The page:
The stock market as measured by the S&P 500 Index currently trades at about 26 times earnings, one of the highest multiples since the early 2000s. Investors who want to dip their toes into value bets can find lower priced stocks a plenty, with their own unique risks and opportunities.
Is this the bottom for auto supply stores?
Jordan Wathen (AutoZone): For a long time it seemed as though auto parts were one of the few products that would never lose share to online retailers. Investors also accepted auto retailers' post-recession same-store-sales growth as a permanent fixture. Both could be changing.
In its most recent quarterly report, AutoZone reported that same store sales shrank 0.8% year over year. It blamed sluggish sales on a number of factors, ranging from weather to delayed tax refunds. In truth, no one seems to have a good understanding of why one of the last few bright spots in the brick-and-mortar retail business went dark.
Amazon is ramping up its focus on auto parts, but it seems unlikely that Amazon has already impacted traditional auto parts retail in a big way. A changing mix of automobiles may be to blame. Newer models are more reliable. The older cars that drove post-2008 sales growth are increasingly being replaced, helped by steep automaker incentives and easy credit availability for new and gently used cars. But today's newer cars will ultimately age and require more maintenance once again.
If it turns out that recent declines in sales are merely temporary, a function of a shifting mix of cars on American roads and weather patterns, auto retailer stocks could prove cheap. AutoZone trades at about 14 times trailing twelve-month free cash flow. For a dying retailer, it's a high multiple. For a temporarily depressed retailer with single-digit growth opportunities over the long haul, it's a very compelling valuation. It's a bet that truly defines audacious wagers.
Go big and go nuclear
Daniel Miller (Cameo Corp): If you're an audacious investor willing to take on intriguing investments with a fair amount of risk, Cameco Corp (NYSE:CCJ) is right up your alley. Cameco is one of the world's largest uranium producers with intentions to ramp up its production over the next few years as the world works through its current supply glut. Essentially, if the world continues to build nuclear power plants, it'll be happy times for Cameco investors -- but public sentiment toward nuclear power took a hit after Fukushima, making this a riskier play.
Uranium prices have fallen over the past few years due to the supply glut from delayed Japanese reactor restarts, but that likely won't remain a long-term hindrance. According to the World Nuclear Association, more than 60 reactors were under construction at the end of 2016. In fact, China has ambitious plans to boost its nuclear power capacity more than 70% by 2020 and India plans a similar near 30% expansion by 2019.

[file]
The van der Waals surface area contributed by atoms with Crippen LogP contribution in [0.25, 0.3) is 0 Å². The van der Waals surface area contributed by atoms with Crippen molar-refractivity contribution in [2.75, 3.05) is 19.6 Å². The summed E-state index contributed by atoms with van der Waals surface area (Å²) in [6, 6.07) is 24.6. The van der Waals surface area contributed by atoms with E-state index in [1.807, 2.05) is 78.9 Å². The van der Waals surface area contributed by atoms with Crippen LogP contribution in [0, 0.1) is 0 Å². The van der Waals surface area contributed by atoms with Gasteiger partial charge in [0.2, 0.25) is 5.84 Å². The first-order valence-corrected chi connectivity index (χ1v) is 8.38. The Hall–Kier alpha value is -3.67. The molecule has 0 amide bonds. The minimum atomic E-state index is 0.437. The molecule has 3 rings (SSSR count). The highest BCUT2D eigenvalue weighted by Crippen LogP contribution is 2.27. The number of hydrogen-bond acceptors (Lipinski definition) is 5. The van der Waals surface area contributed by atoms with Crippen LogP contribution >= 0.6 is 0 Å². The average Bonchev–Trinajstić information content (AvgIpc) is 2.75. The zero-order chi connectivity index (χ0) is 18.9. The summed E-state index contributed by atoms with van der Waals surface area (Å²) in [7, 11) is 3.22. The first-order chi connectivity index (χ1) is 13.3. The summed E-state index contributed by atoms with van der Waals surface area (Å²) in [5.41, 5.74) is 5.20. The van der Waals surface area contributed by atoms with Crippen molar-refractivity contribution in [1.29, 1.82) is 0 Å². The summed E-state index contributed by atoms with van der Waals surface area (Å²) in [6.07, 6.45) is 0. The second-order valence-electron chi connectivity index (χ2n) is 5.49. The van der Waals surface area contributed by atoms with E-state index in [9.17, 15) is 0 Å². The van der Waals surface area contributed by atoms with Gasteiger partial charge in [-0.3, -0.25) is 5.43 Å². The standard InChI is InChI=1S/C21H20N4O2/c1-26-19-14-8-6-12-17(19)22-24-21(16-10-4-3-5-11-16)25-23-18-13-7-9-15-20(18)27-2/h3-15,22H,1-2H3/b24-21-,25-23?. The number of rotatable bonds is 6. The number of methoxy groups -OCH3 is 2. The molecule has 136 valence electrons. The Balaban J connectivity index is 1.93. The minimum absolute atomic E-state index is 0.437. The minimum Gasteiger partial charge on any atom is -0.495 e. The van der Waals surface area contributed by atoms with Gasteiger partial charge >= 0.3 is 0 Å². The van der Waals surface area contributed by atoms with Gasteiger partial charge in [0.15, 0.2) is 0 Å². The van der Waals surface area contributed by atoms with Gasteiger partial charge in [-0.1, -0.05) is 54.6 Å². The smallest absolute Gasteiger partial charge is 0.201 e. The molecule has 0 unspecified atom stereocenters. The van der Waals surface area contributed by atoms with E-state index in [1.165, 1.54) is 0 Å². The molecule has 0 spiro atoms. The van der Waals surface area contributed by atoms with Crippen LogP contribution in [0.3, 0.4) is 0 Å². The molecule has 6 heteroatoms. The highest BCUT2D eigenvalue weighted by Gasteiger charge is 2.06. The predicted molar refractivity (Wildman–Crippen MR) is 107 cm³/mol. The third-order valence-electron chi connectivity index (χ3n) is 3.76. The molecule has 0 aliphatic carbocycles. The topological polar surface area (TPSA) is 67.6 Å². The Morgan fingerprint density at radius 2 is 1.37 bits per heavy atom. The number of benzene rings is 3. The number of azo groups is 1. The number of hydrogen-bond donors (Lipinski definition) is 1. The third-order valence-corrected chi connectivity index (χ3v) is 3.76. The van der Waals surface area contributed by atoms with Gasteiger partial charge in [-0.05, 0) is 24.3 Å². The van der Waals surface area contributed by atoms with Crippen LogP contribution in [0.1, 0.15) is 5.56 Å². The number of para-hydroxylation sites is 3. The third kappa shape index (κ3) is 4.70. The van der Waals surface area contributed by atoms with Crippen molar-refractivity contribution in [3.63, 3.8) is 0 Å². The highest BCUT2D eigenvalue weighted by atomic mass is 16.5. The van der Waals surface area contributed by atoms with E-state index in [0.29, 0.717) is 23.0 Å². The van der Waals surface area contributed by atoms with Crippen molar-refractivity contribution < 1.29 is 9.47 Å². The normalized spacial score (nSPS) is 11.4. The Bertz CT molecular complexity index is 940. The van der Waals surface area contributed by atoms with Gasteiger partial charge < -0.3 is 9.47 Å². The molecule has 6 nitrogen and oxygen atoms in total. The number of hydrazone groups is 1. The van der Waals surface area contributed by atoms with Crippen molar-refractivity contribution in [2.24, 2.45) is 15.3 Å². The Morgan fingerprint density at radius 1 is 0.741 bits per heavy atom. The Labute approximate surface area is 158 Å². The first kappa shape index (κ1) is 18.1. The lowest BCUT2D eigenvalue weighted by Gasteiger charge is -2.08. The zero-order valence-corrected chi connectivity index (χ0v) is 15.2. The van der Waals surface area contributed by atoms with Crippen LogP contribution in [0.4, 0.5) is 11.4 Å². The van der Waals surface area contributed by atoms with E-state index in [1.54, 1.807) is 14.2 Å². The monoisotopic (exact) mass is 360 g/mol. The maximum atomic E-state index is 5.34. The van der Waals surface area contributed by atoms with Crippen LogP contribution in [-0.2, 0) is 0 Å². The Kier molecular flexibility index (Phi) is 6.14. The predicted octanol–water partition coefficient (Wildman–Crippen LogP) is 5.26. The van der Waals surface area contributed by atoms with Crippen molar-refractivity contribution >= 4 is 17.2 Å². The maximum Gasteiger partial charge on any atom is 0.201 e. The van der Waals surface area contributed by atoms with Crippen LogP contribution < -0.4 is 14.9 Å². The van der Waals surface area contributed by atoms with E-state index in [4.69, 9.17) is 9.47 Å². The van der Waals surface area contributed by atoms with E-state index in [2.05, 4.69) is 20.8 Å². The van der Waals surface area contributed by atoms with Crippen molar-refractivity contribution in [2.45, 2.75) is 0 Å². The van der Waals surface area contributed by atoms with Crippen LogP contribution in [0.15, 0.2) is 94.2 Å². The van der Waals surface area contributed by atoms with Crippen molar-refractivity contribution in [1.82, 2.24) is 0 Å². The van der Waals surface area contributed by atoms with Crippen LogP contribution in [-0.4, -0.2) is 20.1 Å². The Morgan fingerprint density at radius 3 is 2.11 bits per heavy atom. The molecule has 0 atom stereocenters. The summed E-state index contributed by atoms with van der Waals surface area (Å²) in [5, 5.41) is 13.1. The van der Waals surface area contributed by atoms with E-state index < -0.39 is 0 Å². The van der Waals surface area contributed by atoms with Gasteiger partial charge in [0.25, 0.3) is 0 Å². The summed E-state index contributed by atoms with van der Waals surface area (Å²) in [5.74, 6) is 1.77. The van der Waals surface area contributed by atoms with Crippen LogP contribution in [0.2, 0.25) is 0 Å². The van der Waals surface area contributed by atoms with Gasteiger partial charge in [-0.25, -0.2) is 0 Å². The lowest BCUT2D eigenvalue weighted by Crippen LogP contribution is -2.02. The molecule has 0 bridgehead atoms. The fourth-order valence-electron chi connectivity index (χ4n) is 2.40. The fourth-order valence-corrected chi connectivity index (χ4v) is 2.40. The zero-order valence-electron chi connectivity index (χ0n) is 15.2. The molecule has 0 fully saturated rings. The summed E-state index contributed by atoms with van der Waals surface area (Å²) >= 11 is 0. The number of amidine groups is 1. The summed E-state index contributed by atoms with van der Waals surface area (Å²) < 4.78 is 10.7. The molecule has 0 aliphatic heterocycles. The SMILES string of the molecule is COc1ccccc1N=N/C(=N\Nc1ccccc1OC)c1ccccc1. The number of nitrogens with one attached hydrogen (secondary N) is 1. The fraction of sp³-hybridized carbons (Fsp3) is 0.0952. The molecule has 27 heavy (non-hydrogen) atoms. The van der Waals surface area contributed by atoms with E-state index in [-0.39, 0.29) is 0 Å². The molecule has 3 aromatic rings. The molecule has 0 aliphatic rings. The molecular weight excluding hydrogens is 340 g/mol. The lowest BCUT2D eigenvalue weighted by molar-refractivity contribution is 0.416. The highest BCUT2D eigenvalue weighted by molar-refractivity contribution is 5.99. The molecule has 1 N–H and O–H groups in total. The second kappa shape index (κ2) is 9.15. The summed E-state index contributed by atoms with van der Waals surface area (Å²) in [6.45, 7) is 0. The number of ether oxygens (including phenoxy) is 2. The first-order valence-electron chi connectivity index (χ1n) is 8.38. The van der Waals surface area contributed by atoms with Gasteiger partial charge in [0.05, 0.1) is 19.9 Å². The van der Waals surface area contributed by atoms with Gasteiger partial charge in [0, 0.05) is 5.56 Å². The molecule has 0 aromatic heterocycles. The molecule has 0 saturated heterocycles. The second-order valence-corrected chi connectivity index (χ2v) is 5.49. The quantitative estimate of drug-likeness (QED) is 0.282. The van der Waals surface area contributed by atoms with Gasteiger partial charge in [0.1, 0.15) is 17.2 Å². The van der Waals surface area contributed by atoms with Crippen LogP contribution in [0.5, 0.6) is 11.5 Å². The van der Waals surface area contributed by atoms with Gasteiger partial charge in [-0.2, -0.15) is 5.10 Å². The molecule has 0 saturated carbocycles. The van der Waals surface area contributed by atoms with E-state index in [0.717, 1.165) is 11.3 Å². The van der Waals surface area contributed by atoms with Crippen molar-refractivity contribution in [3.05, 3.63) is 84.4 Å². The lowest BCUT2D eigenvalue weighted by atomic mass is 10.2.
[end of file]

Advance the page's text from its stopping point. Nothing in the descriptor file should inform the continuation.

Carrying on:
"Uranium will be in really high demand because so many nuclear reactors are being planned in Asia and all around the world," Willem Middelkoop, the founder of Netherlands-based Commodity Discovery Fund, said. "We expect real stress in the uranium market after 2020. We could see uranium prices of $100 and higher."
For context, uranium prices have been around $20 recently, so the upside is drastic if the supply glut turns into a supply crunch. Cameco also offers a dividend yield of 3.2%, trades at a modest 18x price-to-earnings ratio which is cheaper than the S&P 500's average of 25, and while there is plenty of risk in this nuclear play, some audacious investors could be long-term winners with Cameco Corp.
Cash (flow) is king
Jason Hall (Hain Celestial Group Inc): After more than one year between financial filings, healthy and organic packaged foods and poultry purveyor (try saying that three times fast) Hain Celestial finally filed its financials (whew!) with the SEC in late June.
And while the results weren't exactly pretty, they weren't terrible, either, and it looks like management has a solid plan in place to address a lot of things it can leverage, including driving out operating costs, and better-utilizing scale to improve cash flows. Most importantly, management intends to deploy a significant amount of those cost-savings right back into growing brand equity and market share.
But what's the argument for Hain as a value stock? Trading for more than 32 times 2017 adjusted earnings guidance, Hain isn't exactly cheap.
But there is an argument that from a cash flows basis, Hain could be a great value. Over the past 12 months, Hain generated almost $160 million in free cash flows, after spending $20 million on the accounting review which delayed its earnings filings. The stock trades for 25 times free cash flow before that non-recurring expense, and 22 times free cash flow if we adjust it out. That's far more reasonable.
If we get audacious and look at 2018, management is aiming for $205 million in free cash flows and shares trade for less than 20 times that number today. If Hain's management can rediscover the mojo, on a cash-flows basis, today's price could turn out to be quite cheap in a few years' time.
Daniel Miller has no position in any stocks mentioned. Jason Hall owns shares of Amazon and Hain Celestial. Jordan Wathen has no position in any stocks mentioned. The Motley Fool owns shares of and recommends Amazon and Hain Celestial. The Motley Fool recommends AutoZone. The Motley Fool has a disclosure policy.